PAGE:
Syndication Ratings: ‘Ellen’ Hits Ratings High as Show Nears End

Ellen DeGeneres hugs Jennifer Aniston.
Ellen DeGeneres hugs Jennifer Aniston, the first and last celebrity to appear on the daytime talker. (Image credit: Warner Bros./Michael Rozman)

Ellen DeGeneres surged 22% in the ratings session ended May 22, which was Ellen’s penultimate week of original episodes. The veteran talker scored a 1.1 live-plus-same-day national household rating, according to Nielsen, matching the strip’s season high.

Besides Warner Bros.’s Ellen, only two other talkers were able to surpass a 1.0 rating: CBS Media Ventures’ Dr. Phil and Disney’s Live with Kelly and Ryan

Dr. Phil led the category for the second week in a row with a steady 1.6, while Live, which was again without co-host Kelly Ripa, remained at a second-place 1.5. Among daytime’s key demographic of women 25-54, Phil and Live tied for first at a 0.5, followed by Ellen at a 0.4.

NBCUniversal’s Kelly Clarkson eased 11% to a 0.8 in households. Disney’s Tamron Hall was the only talk show besides Ellen to improve for the week, climbing 17% to a 0.7 and tying both CBS’s flat Rachael Ray and NBCUniversal’s steady conflict talker Maury. NBCU’s Steve Wilkos repeated a 0.6 for the 13th straight week, tying Debmar-Mercury’s Wendy Williams, which weakened 14% with a mix of guest hosts – the duo of Leah Remini and Michele Visage on some days and Michael Rapoport on the others. 

CBS’s renewed Drew Barrymore retained a 0.5. Debmar-Mercury’s canceled Nick Cannon and Sony Pictures Television’s soon-to-end The Good Dish continued to stew at a 0.4. NBCU’s out-of-production Jerry Springer and Warner Bros.’s exiting The Real both stayed at a 0.3. CBS’s The Doctors, also nearing its end, dawdled at a 0.2 for a 63rd straight week. 

CBS’s Jeopardy! led the game shows, inching up 2% to a 5.3, and topping syndication for the eighth consecutive week. Debmar-Mercury’s Family Feud featured a second-place 5.1 for a second week. CBS’ Wheel of Fortune ticked up 2% to a 4.7. 

Fox’s You Bet Your Life with Jay Leno and 25 Words or Less, starring and executive produced by Meredith Vieira, both broke even at a 0.8 and a 0.7, respectively. Entertainment Studios’ Funny You Should Ask stayed at a 0.3 for a second straight week. 

Disney’s internet video show RightThisMinute maintained a 0.5.

CBS’s Inside Edition led the magazines with a flat 2.1, followed by sister series Entertainment Tonight, which eased 5% to a 2.0. NBCU’s Access Hollywood, Fox’s TMZ, Warner Bros.’s Extra, CBS’s canceled DailyMailTV and Fox’s Dish Nation all stayed put at a 0.7, 0.7, 0.6, 0.5 and 0.2, respectively.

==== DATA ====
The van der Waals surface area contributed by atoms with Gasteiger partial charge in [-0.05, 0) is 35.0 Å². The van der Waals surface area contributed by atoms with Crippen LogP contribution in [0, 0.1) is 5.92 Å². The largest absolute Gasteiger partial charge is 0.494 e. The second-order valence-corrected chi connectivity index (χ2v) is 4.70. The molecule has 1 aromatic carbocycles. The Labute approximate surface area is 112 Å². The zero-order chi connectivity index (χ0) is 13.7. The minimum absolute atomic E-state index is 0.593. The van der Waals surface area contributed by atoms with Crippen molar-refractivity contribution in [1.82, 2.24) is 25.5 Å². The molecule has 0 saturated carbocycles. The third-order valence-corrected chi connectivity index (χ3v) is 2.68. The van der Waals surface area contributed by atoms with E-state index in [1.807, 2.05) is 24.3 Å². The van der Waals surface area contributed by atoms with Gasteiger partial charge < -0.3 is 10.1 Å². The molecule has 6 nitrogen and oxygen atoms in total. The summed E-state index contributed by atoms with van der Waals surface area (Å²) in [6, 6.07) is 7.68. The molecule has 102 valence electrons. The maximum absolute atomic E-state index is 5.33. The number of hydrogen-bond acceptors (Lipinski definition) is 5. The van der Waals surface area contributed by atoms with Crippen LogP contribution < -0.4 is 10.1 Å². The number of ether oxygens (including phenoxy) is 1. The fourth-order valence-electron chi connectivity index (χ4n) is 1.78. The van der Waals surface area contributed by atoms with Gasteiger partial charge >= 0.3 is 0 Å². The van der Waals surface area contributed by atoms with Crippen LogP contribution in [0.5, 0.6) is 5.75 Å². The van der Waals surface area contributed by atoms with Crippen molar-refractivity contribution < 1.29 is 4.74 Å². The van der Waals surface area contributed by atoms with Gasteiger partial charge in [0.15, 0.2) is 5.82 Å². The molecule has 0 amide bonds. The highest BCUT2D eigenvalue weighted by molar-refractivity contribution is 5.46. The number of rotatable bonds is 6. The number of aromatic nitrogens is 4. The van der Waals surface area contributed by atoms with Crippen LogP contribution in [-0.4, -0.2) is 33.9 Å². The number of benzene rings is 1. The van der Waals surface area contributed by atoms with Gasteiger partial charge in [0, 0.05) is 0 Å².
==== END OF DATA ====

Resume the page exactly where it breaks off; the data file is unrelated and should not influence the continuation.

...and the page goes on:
CBS’s Judge Judy, out of production and in repeats, ruled the category at a steady 4.5. CBS’s Hot Bench sustained a 1.4 for a fourth straight week. Warner Bros.’ People’s Court came back 14% from a series low to a 0.8. Warner Bros.’ Judge Mathis, Fox’s Divorce Court, NBCU’s canceled Judge Jerry and Wrigley Media’s renewed rookie Relative Justice all were stable at a 0.6, 0.4, 0.4 and 0.3, respectively.

The off-net sitcoms were all flat to down. Warner Bros.’s leader The Big Bang Theory, Disney’s Last Man Standing, Warner Bros.’s freshman Young Sheldon and Sony’s The Goldbergs all stayed at a 1.9, 1.2, 0.9 and a 0.7, respectively. Warner Bros.’ Two and a Half Men and Disney’s Modern Family both fell 13% to a 0.7, tying The Goldbergs. Disney’s Family Guy gave away 14% to a 0.6, tying Sony’s Seinfeld, which stayed put for a sixth straight week. Both Disney’s Black-ish and Warner Bros.’s Mom maintained a 0.5. ■

Paige Albiniak

Contributing editor Paige Albiniak has been covering the business of television for nearly 25 years. She is a longtime contributor to Next TV, Broadcasting + Cable and Multichannel News. She concurrently serves as editorial director for entertainment marketing association Promax. She has written for such publications as TVNewsCheck, The New York Post, Variety, CBS Watch and more. Albiniak was B+C’s Los Angeles bureau chief from September 2002 to 2004, and an associate editor covering Congress and lobbying for the magazine in Washington, D.C., from January 1997-September 2002.